The priority areas highlighted are drawn from preliminary conversations we have had with the Canadian business community. More work is required to unpack the issues and develop recommendations on what business, government, and communities can do to address them. The aim of this paper is to spark debate and support dialogue. For our part, we will continue to gather insights from business leaders and future leaders on how we can transform Canada’s economy and society to enable a prosperous society for all, the results of which will be shared in a subsequent paper.
COVID-19 has shone a light on our need and ability to act decisively as a nation. Some organizations have quickly changed their operations to meet the emerging needs of our society, and some have gone even further to make permanent changes to how they operate. The need to respond rapidly to the pandemic has accelerated the process of making decisions that normally would take much longer. Governments across the country—which have long struggled to match the rhetoric of agility with action—have also shown the courage to take swift, decisive, and bold action.
If we are to set Canada on a better path to prosperity, we need to capture this momentum and infuse this decisiveness and agility into Canadian businesses, governments, and society at large. In the United States, Franklin D. Roosevelt’s first 100 days—during which he passed a record number of bills and created most of the New Deal institutions that would eventually rejuvenate the US economy—offers a historical example that both government and business should seek to emulate, especially when faced with unemployment and economic decline that approaches the depths of the Great Depression.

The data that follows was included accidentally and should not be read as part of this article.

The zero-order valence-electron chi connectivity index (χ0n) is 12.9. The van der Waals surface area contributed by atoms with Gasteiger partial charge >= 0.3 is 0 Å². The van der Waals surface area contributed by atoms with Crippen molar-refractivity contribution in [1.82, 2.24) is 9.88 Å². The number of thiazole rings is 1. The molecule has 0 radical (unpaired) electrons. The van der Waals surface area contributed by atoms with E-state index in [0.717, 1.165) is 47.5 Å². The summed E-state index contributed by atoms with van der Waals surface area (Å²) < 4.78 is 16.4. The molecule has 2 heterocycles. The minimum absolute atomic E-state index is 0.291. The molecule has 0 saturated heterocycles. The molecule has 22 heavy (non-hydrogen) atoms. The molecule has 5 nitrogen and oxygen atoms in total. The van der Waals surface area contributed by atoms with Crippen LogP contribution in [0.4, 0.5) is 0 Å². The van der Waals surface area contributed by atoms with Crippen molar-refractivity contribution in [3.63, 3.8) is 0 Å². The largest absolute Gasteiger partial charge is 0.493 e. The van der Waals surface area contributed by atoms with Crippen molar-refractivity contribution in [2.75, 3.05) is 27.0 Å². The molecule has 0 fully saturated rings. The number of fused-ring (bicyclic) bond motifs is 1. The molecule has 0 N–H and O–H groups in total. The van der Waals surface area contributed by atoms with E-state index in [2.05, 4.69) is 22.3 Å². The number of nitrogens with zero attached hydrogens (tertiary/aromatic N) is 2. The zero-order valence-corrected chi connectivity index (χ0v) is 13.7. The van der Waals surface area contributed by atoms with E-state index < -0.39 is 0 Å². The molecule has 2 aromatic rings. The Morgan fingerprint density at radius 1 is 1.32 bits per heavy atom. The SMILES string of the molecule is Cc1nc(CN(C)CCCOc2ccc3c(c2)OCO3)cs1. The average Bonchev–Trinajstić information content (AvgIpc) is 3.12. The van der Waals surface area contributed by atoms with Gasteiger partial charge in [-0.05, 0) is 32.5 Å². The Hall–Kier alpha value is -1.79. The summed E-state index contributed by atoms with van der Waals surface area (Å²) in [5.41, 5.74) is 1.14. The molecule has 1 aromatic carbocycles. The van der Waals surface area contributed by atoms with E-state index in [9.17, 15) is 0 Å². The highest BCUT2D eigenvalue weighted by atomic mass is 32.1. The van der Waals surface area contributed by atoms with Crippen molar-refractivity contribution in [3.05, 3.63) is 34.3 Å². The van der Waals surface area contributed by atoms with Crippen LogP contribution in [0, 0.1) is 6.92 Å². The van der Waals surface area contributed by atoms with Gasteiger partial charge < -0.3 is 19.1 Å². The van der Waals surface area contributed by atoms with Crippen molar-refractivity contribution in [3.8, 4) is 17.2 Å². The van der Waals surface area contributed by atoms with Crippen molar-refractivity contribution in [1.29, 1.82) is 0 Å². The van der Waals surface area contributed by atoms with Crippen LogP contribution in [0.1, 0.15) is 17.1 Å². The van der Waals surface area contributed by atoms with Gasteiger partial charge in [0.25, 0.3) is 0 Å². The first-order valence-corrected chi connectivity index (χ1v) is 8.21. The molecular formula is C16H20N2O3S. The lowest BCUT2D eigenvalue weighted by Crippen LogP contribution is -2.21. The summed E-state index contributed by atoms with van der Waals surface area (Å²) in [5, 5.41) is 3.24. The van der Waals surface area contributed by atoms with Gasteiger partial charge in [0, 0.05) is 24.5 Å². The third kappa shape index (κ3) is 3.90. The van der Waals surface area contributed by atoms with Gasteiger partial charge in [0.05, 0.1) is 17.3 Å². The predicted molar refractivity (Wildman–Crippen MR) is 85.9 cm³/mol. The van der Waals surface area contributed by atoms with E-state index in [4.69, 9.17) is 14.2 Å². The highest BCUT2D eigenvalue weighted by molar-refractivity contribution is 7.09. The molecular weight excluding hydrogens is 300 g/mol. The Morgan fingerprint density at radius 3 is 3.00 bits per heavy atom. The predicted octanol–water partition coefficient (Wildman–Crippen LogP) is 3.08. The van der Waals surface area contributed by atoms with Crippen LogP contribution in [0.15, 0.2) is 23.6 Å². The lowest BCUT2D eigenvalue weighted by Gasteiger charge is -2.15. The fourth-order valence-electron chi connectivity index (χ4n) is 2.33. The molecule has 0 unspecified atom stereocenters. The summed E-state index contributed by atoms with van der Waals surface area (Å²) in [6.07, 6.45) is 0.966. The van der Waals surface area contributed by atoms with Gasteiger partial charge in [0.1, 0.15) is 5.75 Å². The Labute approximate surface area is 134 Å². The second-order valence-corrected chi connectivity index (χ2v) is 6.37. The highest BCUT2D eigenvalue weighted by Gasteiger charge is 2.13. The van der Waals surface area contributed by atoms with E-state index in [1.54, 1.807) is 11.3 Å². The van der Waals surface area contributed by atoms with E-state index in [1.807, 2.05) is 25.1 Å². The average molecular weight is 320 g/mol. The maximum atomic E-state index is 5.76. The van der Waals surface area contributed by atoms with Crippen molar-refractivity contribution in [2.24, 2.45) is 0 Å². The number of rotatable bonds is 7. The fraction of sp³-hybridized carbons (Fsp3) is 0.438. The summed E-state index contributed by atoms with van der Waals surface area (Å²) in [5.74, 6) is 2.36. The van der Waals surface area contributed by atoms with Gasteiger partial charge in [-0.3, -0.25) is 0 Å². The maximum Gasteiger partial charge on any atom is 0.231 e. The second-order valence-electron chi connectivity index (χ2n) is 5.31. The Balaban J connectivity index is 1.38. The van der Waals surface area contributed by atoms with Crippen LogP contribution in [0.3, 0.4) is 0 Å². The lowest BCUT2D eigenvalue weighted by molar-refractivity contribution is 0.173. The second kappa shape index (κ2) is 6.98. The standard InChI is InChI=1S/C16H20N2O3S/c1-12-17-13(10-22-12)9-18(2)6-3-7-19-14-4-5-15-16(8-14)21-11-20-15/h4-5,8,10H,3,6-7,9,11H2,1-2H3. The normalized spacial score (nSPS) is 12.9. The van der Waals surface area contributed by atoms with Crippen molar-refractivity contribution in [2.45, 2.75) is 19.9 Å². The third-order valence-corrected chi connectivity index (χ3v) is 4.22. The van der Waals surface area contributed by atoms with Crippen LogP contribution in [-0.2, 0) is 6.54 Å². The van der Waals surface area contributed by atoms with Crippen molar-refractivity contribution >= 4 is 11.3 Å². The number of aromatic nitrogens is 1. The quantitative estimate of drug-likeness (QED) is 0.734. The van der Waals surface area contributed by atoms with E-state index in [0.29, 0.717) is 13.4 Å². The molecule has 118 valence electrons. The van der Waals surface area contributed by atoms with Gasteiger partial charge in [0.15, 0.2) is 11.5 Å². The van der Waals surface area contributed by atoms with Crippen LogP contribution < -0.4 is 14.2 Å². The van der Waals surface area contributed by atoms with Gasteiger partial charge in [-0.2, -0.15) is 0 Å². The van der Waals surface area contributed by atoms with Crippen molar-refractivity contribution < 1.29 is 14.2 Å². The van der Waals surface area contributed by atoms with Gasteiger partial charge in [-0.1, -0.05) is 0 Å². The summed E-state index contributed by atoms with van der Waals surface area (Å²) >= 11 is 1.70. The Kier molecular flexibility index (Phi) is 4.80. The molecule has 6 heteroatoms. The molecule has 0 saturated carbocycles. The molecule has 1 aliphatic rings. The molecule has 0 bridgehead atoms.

As governments and businesses across Canada shift to rebuilding our economy and society, we have an unprecedented opportunity to redefine the type of country that we want to live in and prepare for a prosperous future. We have long known that we must reshape the Canadian economy and society to be more innovative and resilient—that we should aim higher than the growth rate our country is currently on, and hold ourselves up to our global allies in striving for higher growth and increased productivity. But today, perhaps more than at any other moment in our history as a country, society demands this growth be equitable, contribute to rising standards of living for all, and foster a healthier relationship with our planet.
Consulting Partner: Deloitte
Federal Government Partner: Government of Canada
Research Institute Partner: National Research Council Canada
Foundation Partner: Metcalf Foundation
PPF would like to acknowledge that the views and opinions expressed in this article are those of the author(s) and do not necessarily reflect those of the project’s partners.